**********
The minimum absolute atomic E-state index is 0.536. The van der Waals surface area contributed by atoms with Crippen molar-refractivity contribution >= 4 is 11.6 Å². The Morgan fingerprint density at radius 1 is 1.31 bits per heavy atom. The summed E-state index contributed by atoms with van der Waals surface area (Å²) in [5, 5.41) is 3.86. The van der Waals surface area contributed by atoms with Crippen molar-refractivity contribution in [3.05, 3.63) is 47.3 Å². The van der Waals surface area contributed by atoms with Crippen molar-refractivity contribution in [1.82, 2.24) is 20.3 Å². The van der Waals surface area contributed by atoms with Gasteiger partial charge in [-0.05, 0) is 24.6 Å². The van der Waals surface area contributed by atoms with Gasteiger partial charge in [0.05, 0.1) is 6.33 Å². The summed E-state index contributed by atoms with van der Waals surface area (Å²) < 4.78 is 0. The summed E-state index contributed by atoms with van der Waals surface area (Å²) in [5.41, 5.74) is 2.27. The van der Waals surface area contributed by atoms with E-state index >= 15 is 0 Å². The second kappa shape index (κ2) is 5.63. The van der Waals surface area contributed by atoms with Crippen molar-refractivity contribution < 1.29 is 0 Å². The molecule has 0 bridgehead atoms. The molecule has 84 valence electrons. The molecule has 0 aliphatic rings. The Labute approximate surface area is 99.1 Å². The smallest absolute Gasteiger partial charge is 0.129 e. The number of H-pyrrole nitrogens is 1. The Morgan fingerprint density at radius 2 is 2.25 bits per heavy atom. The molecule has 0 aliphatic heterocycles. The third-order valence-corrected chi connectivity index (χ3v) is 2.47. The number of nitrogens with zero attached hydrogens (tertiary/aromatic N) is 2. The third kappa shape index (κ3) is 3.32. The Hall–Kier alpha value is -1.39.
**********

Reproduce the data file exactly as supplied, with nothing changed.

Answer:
The minimum absolute atomic E-state index is 0.536. The van der Waals surface area contributed by atoms with Crippen molar-refractivity contribution >= 4 is 11.6 Å². The Morgan fingerprint density at radius 1 is 1.31 bits per heavy atom. The summed E-state index contributed by atoms with van der Waals surface area (Å²) in [5, 5.41) is 3.86. The van der Waals surface area contributed by atoms with Crippen molar-refractivity contribution in [3.05, 3.63) is 47.3 Å². The van der Waals surface area contributed by atoms with Crippen molar-refractivity contribution in [1.82, 2.24) is 20.3 Å². The van der Waals surface area contributed by atoms with Gasteiger partial charge in [-0.05, 0) is 24.6 Å². The van der Waals surface area contributed by atoms with Gasteiger partial charge in [0.05, 0.1) is 6.33 Å². The summed E-state index contributed by atoms with van der Waals surface area (Å²) < 4.78 is 0. The summed E-state index contributed by atoms with van der Waals surface area (Å²) in [5.41, 5.74) is 2.27. The van der Waals surface area contributed by atoms with E-state index >= 15 is 0 Å². The second kappa shape index (κ2) is 5.63. The van der Waals surface area contributed by atoms with Crippen molar-refractivity contribution < 1.29 is 0 Å². The molecule has 0 bridgehead atoms. The molecule has 84 valence electrons. The molecule has 0 aliphatic rings. The Labute approximate surface area is 99.1 Å². The smallest absolute Gasteiger partial charge is 0.129 e. The number of H-pyrrole nitrogens is 1. The Morgan fingerprint density at radius 2 is 2.25 bits per heavy atom. The molecule has 0 aliphatic heterocycles. The third-order valence-corrected chi connectivity index (χ3v) is 2.47. The number of nitrogens with zero attached hydrogens (tertiary/aromatic N) is 2. The third kappa shape index (κ3) is 3.32. The Hall–Kier alpha value is -1.39.